Thursday, January 18, 2007

'Are We Better Off Than Four Years Ago?'

With the four year anniversary of the beginning of the Iraq War approaching, it is a good time to resurrect Ronald Reagan's famous query. "Are you, World, better off than you were four years ago?"

Four Years Ago
In 2003, Iraq was ruled by a corrupt and brutal dictator. The Kurds had independent control of their own region under the protection of the American No-Fly Zone. The majority Shi'ites were oppressed but managed to live peaceful lives as long as they did not desire political power. Sunnis were the ruling elite and mostly benefitted from the regime. Economically, the country was tormented by decade-long sanctions. It was a struggle, but if one worked hard it was still possible to have a decent lifestyle. Men and women were free as to work and attend schools and universities.

Regionally, Iraq served as a block against any expansionist desires by Iranian mullahs. All of the regions more headstrong groups had a healthy fear of American power following the swift defeat of Iraq in 1991 and the Taliban in Afghanistan in 2002. Terrorist recruitment in Saudi Arabia was a problem in large part due to American presence in the country. Hamas, in Palestine, was a troublesome underground organization. Hezbollah was a problem for Israel but was becoming part of the government of a peaceful Lebanon.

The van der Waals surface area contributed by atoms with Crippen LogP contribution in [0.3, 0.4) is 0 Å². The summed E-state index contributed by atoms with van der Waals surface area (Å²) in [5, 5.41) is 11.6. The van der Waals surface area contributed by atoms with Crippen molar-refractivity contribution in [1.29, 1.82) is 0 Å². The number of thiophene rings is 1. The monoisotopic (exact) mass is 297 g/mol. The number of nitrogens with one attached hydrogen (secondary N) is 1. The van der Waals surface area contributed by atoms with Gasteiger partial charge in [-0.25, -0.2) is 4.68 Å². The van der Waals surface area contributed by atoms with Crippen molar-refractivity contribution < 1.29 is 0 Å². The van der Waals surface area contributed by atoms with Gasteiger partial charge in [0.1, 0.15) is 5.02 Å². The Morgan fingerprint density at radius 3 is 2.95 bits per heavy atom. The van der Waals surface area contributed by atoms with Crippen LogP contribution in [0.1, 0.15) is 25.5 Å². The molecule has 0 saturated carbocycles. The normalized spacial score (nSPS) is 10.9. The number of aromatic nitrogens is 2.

Internationally, the United States was still benefiting from the worldwide compassion that followed the 911 attacks. The US military had defeated the Taliban with less effort than it takes to kill a mosquito. The United States was feared, respected, and even loved as much as an arrogant superpower can be loved.

Four Years Later

Iraqis would consider anarchy an improvement to what they now have. The Kurds continue to have control of their own region and they are attempting to expand their control to oil rich Kirkuk. The Shi'ites are freed of Saddam's repression but live now in fear of the religious militias. While a sectarian civil war of militias rages where Shi'ites and Sunnis mix, the heavily Shi'ite south is only marginally less dangerous. Thugs dressed in all-black set up roadblocks and patrol the neighborhoods seeking to punish anyone who is not sufficiently pure in faith. Sunnis struggle with possible genocide. Outnumbered and facing attack by the government (such as it is), the Shi'ite militias, and the American army, the Sunnis fear they may be wiped out. Economically, there is none. Over half the available workers are unemployed and those few with shops or jobs fear going to work. Women, especially, are fearful. Kidnappings for ransom and rape is rampant. Women who work or attend school risk the attention of the religious militias.

Regionally, removing Iraq as a regional power has greatly increased the influence of Iran. The Arabian Peninsula is terrified of the prospect of a unified Iraq and Iran turning the Persian Gulf into an Iranian lake. Terrorists thrive. Hamas is no longer underground, they run Palestine. Hezbollah remains a force in a now no longer peaceful Lebanon. No terrorist, anywhere, fears the United States any longer.

Internationally, the world sees the United States of Abu Ghraib tortures and the Gitmo prison, of preemptive war and extraordinary renditions, as a force for evil. The Great Might of the United States has been revealed as a paper tiger as our armed forces are humbled daily by ragtag Iraqi militias. The compassion following 911 is long forgotten. Respect is a joke. The only fear of the US any longer is fear of our insanity. Where grudging love once existed is now only pity.

Are we better off than we were four years ago? Are we?

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